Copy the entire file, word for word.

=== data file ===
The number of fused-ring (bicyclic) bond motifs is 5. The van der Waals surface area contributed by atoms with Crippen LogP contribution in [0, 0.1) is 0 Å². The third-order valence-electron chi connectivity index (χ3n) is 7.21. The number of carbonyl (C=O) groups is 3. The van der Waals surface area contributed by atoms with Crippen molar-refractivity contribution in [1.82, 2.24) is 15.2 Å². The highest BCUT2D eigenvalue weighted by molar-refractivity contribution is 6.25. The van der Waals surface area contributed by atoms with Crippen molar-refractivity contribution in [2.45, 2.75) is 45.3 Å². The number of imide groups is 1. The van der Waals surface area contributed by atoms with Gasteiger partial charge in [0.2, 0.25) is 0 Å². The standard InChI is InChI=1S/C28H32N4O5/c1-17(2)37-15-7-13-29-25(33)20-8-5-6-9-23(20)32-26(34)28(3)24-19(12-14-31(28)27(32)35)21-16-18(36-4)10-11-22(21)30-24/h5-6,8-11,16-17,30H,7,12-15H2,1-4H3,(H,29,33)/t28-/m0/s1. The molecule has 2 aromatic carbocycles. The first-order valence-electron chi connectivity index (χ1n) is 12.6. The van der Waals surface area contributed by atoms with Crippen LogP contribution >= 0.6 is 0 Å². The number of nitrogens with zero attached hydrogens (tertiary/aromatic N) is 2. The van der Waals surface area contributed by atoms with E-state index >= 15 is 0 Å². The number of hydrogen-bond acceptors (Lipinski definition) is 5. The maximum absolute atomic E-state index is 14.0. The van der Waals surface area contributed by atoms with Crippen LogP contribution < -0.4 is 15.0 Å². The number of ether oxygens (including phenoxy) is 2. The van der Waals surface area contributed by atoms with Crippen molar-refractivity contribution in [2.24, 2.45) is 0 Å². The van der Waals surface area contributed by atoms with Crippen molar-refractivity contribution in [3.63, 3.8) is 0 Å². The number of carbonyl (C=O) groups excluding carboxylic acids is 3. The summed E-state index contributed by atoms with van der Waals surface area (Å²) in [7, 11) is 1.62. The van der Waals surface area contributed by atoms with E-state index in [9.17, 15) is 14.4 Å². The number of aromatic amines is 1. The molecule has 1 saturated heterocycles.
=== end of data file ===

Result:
The number of fused-ring (bicyclic) bond motifs is 5. The van der Waals surface area contributed by atoms with Crippen LogP contribution in [0, 0.1) is 0 Å². The third-order valence-electron chi connectivity index (χ3n) is 7.21. The number of carbonyl (C=O) groups is 3. The van der Waals surface area contributed by atoms with Crippen molar-refractivity contribution in [1.82, 2.24) is 15.2 Å². The highest BCUT2D eigenvalue weighted by molar-refractivity contribution is 6.25. The van der Waals surface area contributed by atoms with Crippen molar-refractivity contribution in [2.45, 2.75) is 45.3 Å². The number of imide groups is 1. The van der Waals surface area contributed by atoms with Gasteiger partial charge in [0.2, 0.25) is 0 Å². The standard InChI is InChI=1S/C28H32N4O5/c1-17(2)37-15-7-13-29-25(33)20-8-5-6-9-23(20)32-26(34)28(3)24-19(12-14-31(28)27(32)35)21-16-18(36-4)10-11-22(21)30-24/h5-6,8-11,16-17,30H,7,12-15H2,1-4H3,(H,29,33)/t28-/m0/s1. The molecule has 2 aromatic carbocycles. The first-order valence-electron chi connectivity index (χ1n) is 12.6. The van der Waals surface area contributed by atoms with Crippen LogP contribution >= 0.6 is 0 Å². The number of nitrogens with zero attached hydrogens (tertiary/aromatic N) is 2. The van der Waals surface area contributed by atoms with E-state index >= 15 is 0 Å². The number of hydrogen-bond acceptors (Lipinski definition) is 5. The maximum absolute atomic E-state index is 14.0. The van der Waals surface area contributed by atoms with Crippen LogP contribution < -0.4 is 15.0 Å². The number of ether oxygens (including phenoxy) is 2. The van der Waals surface area contributed by atoms with Crippen molar-refractivity contribution in [2.24, 2.45) is 0 Å². The van der Waals surface area contributed by atoms with Crippen molar-refractivity contribution in [3.63, 3.8) is 0 Å². The number of carbonyl (C=O) groups excluding carboxylic acids is 3. The summed E-state index contributed by atoms with van der Waals surface area (Å²) in [7, 11) is 1.62. The van der Waals surface area contributed by atoms with E-state index in [9.17, 15) is 14.4 Å². The number of aromatic amines is 1. The molecule has 1 saturated heterocycles.